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  • On the Making of a Mumu
  • Marianne Manzler (bio)

I saw my heart for the first time in a monochromatic machine on the fourth floor of my hometown hospital, number two in the country for treating lymphoma. Strings of light snaked from sticky pads attached to my chest, my abdomen, my back. I watched my heart expand and contract in and out, a steady stream. It floated in a cavity of black fluid, suspended in heart-time. The cardiograph bobbed and pulsed with each breath. All of us watched my heart glow, except for my stepfather, who turned away, embarrassed by my open gown.

I was twenty-six.

Before this, I had been living nine-thousand miles away in Kuala Lumpur, Malaysia, where I had been preparing to teach English-language courses at a small rural school in the north. Now, I lived in my old/new bedroom at my mother and stepfather's house, located in the suburban outskirts of Cincinnati. Before I could begin my chemotherapy journey and rid my body of its disease, I needed to be healthy enough to handle the toxins we would course through my blood. I was sick, but I could not be too sick. So began the paradoxes of illness.

I learned in school that the body had more to do with blood and plasma and bones than it did with tradition, but at home, I was taught that the heart was one of many organs of superstition. My ancestors spent their lives measuring time and their beliefs against a heartbeat, against what they could hear and not see, when faced with circumstances or events they could not control.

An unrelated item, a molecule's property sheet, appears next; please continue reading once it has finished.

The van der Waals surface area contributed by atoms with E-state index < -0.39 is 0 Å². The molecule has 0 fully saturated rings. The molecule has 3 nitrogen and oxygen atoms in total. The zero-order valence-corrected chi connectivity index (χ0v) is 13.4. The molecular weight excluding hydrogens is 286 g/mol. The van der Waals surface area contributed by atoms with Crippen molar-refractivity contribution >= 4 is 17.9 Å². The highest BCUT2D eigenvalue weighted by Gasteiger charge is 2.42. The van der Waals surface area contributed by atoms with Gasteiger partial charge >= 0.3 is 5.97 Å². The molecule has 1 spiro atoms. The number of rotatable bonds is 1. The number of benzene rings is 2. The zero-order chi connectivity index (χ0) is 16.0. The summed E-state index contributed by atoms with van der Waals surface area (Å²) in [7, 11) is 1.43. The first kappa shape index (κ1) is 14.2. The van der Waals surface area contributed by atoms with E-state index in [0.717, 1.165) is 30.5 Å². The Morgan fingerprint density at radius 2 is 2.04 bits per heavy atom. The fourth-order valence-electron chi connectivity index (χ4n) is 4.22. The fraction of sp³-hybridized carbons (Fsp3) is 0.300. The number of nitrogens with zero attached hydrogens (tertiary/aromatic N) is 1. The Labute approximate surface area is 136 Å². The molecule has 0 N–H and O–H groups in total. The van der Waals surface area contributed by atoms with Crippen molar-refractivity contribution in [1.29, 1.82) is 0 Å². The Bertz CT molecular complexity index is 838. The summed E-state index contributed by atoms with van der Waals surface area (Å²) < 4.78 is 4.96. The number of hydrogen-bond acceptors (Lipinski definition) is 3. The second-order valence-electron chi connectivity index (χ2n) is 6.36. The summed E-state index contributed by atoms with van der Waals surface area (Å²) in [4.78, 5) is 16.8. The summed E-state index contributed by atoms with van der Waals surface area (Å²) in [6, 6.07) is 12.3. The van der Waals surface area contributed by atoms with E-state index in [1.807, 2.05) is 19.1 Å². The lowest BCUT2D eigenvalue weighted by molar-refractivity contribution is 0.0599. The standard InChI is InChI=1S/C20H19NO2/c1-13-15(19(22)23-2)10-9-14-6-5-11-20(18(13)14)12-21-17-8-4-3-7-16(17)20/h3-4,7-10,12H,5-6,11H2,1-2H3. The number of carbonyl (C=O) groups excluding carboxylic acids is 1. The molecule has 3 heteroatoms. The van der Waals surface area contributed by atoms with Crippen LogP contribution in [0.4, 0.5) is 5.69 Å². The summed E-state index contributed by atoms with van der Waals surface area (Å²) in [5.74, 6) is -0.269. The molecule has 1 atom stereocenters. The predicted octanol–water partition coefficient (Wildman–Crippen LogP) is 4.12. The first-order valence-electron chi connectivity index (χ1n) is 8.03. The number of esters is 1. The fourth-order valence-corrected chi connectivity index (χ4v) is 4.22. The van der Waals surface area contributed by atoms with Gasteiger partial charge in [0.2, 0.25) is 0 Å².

My heart was no longer a thing of romance or metaphor but a pulsing muscle I could see, one that connected the rest of my body by way of thick [End Page 155] vessels, all responsible for keeping me going. My heart did not need me to tell it how to regulate itself because it has done this for years. For the first time I thought, I have to do whatever it takes to protect this thing, even if that means destroying my body. And from what is left, create something new. The realization throbbed with the machine: dark, light, dark, light.

Meanwhile, Mama tucked a blanket around my ankles, murmuring something about my feet getting sick. "Mumu will get you if you don't stay still," she teased. Her long chiffon skirt rippled like water against her brown legs when she moved. A bulging clip bound her straight dark hair at the nape of her neck. She wore transition glasses that never seemed to transition either way, or soon enough.

When I was a kid, we had an unspoken agreement: at home, Mama was the Mama. She dictated if I could shave my armpits (I could not) or how late I could stay out with my friends. But out in public, I was the mother. Perched in the passenger seat, I recited where to turn from printed directions; I was the one who leaned over the driver's seat to tell the drive-thru box what we wanted to eat for dinner. I was the one who showed her how to squeeze cookie dough out of the tube like Ariel's mom. I was the one who protected her from the cruelties of a world that made the Confused or Disgusted Face when they didn't understand my immigrant mother. Or pretended to not hear her. I liked showing off my mastery of the English language as much as I resented having to speak for the both of us, as I helped us navigate waiters, cashiers, schoolteachers, and now, doctors. And even as we navigated this new world of medicine with unsteady steps, where neither of us knew the language or the customs, I understood perfectly that any health advantages were the only kind of currency that mattered.

"Your heart is perfect for chemo," the technician said, like a teacher grading me on an elementary-school report card. Your blood work is ideal, they said. Your tumors are slow moving compared to others. Your age and athletic build exceed expectations for treatment...

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Additional Information

ISSN
1544-1733
Print ISSN
1522-3868
Pages
pp. 155-170
Launched on MUSE
2020-10-07
Open Access
No
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